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Archivo del Autor: Belen De Leon

Divvy, an interesting new fractional home ownership startup, just raised a Series A round led by Andreessen Horowitz

Tech startups have found all kinds of ways to lend money to those hampered by either too little or not very good credit.

The approach of a nearly two-year-old, 15-person San Francisco-based startup called Divvy Homes is among the more creative we’ve seen, even while we question (for now) whether it’s good over the long term for potential customers.

How it works: In Cleveland, Atlanta and Memphis, where Zillow estimates median home prices are $52,000, $82,00, and $242,000, respectively, Divvy will enable a person or family to select a home they’d like to someday own, then to buy that home with Divvy’s help. The family chips in at least two percent for a down payment. Divvy pays for the rest, then it collects a monthly amount that includes both market-rate rent and an equity payment.

It does this until the newly installed residents have amassed a 10 percent stake in the home. The reason, says the company: By partnering with Divvy, tenants — some of whom have credit scores as low as 550, which is considered “very poor” by the consumer credit ratings agency Experian — can build their credit scores and eventually land a mortgage insured by the Federal Housing Administration, which requires a credit score of at least 580.

According to CEO Brian Ma — who co-founded the startup at the company creation studio HVF Labs — the idea is for this to happen within three years, at which point Divvy will sell and transfer the property over to them.

It’s easy to appreciate why this might be attractive to potential homebuyers who can’t secure a traditional mortgage in the current market — not all of whom suffer from poor credit but who are sometimes contract and self-employed workers without months of salary stubs to show nervous bankers. For example, Divvy says that it charges less in rent as a buyer’s equity begins to add up. That equity, it insists, can later turn into the person or family’s first mortgage payment.

For largely self-serving reasons, Divvy does what it can to ensure that the house isn’t a dud, too. As Ma describes it, Divvy uses data science and algorithms to ensure that a property makes sense financially, meaning that it will likely appreciate and that the tenants aren’t paying so much that they can’t simultaneously build equity in their homes.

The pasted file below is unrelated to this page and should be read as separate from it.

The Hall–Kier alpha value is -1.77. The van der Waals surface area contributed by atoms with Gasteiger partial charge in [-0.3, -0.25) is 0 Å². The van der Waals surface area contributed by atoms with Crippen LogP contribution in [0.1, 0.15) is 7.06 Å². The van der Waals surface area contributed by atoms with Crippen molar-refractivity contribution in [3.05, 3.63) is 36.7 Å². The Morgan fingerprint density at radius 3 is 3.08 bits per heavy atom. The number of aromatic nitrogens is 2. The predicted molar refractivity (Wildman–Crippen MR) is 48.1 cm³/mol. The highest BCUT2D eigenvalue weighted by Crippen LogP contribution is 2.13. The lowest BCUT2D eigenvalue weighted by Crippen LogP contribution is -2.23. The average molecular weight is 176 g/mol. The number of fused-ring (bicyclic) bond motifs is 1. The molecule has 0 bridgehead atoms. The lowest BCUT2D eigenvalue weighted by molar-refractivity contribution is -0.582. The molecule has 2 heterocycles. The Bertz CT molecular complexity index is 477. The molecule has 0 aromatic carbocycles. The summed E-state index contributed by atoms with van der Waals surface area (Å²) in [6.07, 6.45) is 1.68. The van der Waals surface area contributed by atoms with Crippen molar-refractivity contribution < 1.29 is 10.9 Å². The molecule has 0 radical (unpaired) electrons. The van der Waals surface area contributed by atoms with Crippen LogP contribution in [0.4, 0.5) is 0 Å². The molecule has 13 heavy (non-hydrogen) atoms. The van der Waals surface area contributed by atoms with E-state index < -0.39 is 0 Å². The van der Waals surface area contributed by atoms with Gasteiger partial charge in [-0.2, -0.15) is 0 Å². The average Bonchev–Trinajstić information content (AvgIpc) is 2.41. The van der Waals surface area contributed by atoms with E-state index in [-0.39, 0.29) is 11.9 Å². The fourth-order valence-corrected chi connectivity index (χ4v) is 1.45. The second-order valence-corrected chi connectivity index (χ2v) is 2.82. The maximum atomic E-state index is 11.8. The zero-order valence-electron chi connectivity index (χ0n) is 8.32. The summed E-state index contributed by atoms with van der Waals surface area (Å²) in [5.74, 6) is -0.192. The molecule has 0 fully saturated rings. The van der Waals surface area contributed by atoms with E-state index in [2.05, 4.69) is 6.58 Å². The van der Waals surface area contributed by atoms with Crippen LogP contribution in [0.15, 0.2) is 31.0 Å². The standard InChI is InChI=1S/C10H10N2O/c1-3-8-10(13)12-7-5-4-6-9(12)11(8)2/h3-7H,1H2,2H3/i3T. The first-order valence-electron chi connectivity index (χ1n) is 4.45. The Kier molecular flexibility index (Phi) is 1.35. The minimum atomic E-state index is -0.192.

Divvy also works with inspectors to make doubly certain each home is “move-in ready and won’t have large unforeseen expenses during the lease, like major roof, structural, pest, or foundation issues,” says Ma, who previously co-founded three startups, as well as spent several years as a program manager with Zillow.

Still, it’s also easy to imagine that some of Divvy’s aspiring homeowners will never actually own their homes. Consider: While Divvy may help some percentage of them improve their credit score, roughly 62 percent of consumers with credit scores under 579 are “likely to become seriously delinquent (i.e. go more than 90 days past due on a debt payment) in the future,” says Experian.

Naturally, like any other property owner, Divvy will evict tenants who don’t pay, even if it does so reluctantly.

“If a rent payment is missed, we will follow up to see how we can help,” says Ma. “Most of the time, it’s immediately curable or curable within a couple days. If it’s been longer than a week and we believe the tenant is going through some hardship, we will work our best to offer alternatives, including allowing them to purely rent the property by dropping the equity payments to lower their monthly payment. If we can’t find a way to cure the situation, we will go through an eviction procedure.”

Divvy also establishes the buyback price at the time that it’s buying the home — which can work for, or against, the tenants who hope to own it someday.

Adena Hefets, another Divvy co-founder who worked previously in both VC and private equity, recently explained to us that Divvy has a back-end model that projects where the house would price three years down the line and it allows tenants to “buy it back at that price at any time.” Yet buying it back early would invariably mean overpaying. Moreover, in the cities where Divvy is operating, housing prices don’t move around a lot, so a tenant could be overpaying at any buyback price that’s north of where the home sells today. (Home prices in Northeast Ohio were rising as of last spring, but they were still at 2004 levels.)

With the broader housing market poised for a slowdown, tenants wanting to buy their homes might decide it’s cheaper in the end to just move out of them and find something else. Where would that leave Divvy? We’d guess it would leave it looking more like a modern residential real estate investment trust than a “rent-to-own innovator.”

That’s not a terrible thing for Divvy, even if it sounds a little less glamorous. In fact, the company — which says it’s already buying one home a day — is today disclosing that it has raised $30 million in equity and debt from Andreessen Horowitz (a16z) and a commercial bank called Cross River Bank that notably is backed by a16z.

Ma declines to say how much of the round is equity and how much is debt. But he says that Alex Rampell, an a16z investor whose other real estate-related bets include a different fractional ownership startup, Point, has joined the company’s board.

Pictured above (at TC headquarters), left to right: Divvy founders Nicholas Clark, Brian Ma and Adena Hefets.

Source: TechCrunch

Google Pixel’s product directors on single cameras and notches